Kujawa says you need to know exactly what everyone wants from the project.

“Write down that they are in fact calling for edging, for mulching, whatever services there are, because your idea of a full-service program and their idea of a full-service program might be different,” he says. “You can’t include flowers in a program that takes it from $30,000 to $40,000 if they didn’t want flowers. You won’t get that company.”

Kujawa suggests creating a spreadsheet or matrix with one column being what the customer wants, and another column being marked off when you add that to your bid.
 

Know your numbers.

While it’s important to know what the client wants, Houghnon says it’s also important to know all your costs, so you can profit from the job.

“You really have to know what you need to be profitable on the site,” he says. “They’re typically bigger properties and have different demands and different ideas. We as an industry do a pretty good job knowing what our direct costs are, but we sometimes forget the other costs associated with doing the property, whether it’s insurance to equipment repair … that kind of gets put by the wayside. You have to make sure you’re covering all those costs or it’s just going to be a lost leader.” Tom Canete, president and CEO of Canete Landscape & Garden Center in New Jersey, says that because of costs and everything involved, you most likely won’t even see a profit until later in the season.

“(The commercial properties) give you a lump sum for a year, and usually break it into eight or nine payments,” he says. “So you’re very heavy in the spring with what you’re laying out. You may not even cover your out-of-pocket expense, so you have to be able to float that money until you start seeing a little bit of a profit after the summer. In the summer you skate by and come fall you start getting out of the red and get into the black.”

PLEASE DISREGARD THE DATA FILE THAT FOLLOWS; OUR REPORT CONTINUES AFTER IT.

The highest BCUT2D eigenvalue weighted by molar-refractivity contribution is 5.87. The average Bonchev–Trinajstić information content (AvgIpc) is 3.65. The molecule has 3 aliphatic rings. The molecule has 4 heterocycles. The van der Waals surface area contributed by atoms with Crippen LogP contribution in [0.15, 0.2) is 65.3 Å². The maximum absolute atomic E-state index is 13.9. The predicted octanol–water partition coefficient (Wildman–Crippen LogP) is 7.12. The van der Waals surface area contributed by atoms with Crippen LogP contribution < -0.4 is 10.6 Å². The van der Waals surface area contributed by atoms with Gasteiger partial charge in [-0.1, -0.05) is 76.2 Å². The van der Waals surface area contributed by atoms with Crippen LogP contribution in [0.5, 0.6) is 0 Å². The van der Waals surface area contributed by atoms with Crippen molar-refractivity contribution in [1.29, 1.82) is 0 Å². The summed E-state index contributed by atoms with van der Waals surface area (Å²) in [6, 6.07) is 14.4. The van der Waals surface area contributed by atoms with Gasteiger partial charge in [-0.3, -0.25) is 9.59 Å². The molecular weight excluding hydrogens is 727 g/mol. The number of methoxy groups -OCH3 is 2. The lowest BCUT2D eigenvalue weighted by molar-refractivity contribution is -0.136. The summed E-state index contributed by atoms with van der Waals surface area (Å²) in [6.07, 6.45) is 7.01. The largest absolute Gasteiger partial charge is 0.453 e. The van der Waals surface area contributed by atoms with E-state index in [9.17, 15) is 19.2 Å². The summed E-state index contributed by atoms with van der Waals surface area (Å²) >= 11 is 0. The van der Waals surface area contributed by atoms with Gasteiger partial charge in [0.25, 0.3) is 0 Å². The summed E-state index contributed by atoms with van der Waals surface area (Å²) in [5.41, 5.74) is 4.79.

Sometimes, you are going to have a bid that’s too high, and if the property manager isn’t willing to negotiate, you may need to accept that and move onto a different job.

“You can’t go below what you can’t go below,” Webber says. “You just have to let it go. It’s like buying a car. You love that car, but if the guy isn’t willing to negotiate with you on the car, then screw it whether you love it or not. You’ve got to let it go. You’ve got to make money, and many of these companies that went out in the last five years are because they didn’t pay attention to that.”

“You’re going to have to be diligent with it,” Durden says. “A typical closing rate for commercial properties is 20 percent, so if you’re putting out 100 bids, 80 times you’re going to be told no, 20 times you’ll be told yes. Don’t be discouraged and keep plugging along. Be consistent and don’t get frustrated.”

So what happens if you’ve put in your bid and you realize it’s not working out?

“Be honest with yourself,” Durden says. “You’ve got to know what kind of product you want in your portfolio. Not every commercial job is perfect for every company. You’ve got to know what your niche is. Don’t be afraid to say no to somebody if you don’t feel it’s going to be a successful project. We always want to please people. We’re always the go-getters, we can do it, no job is too small … But sometimes a strategic decision to say no can pay better dividends.”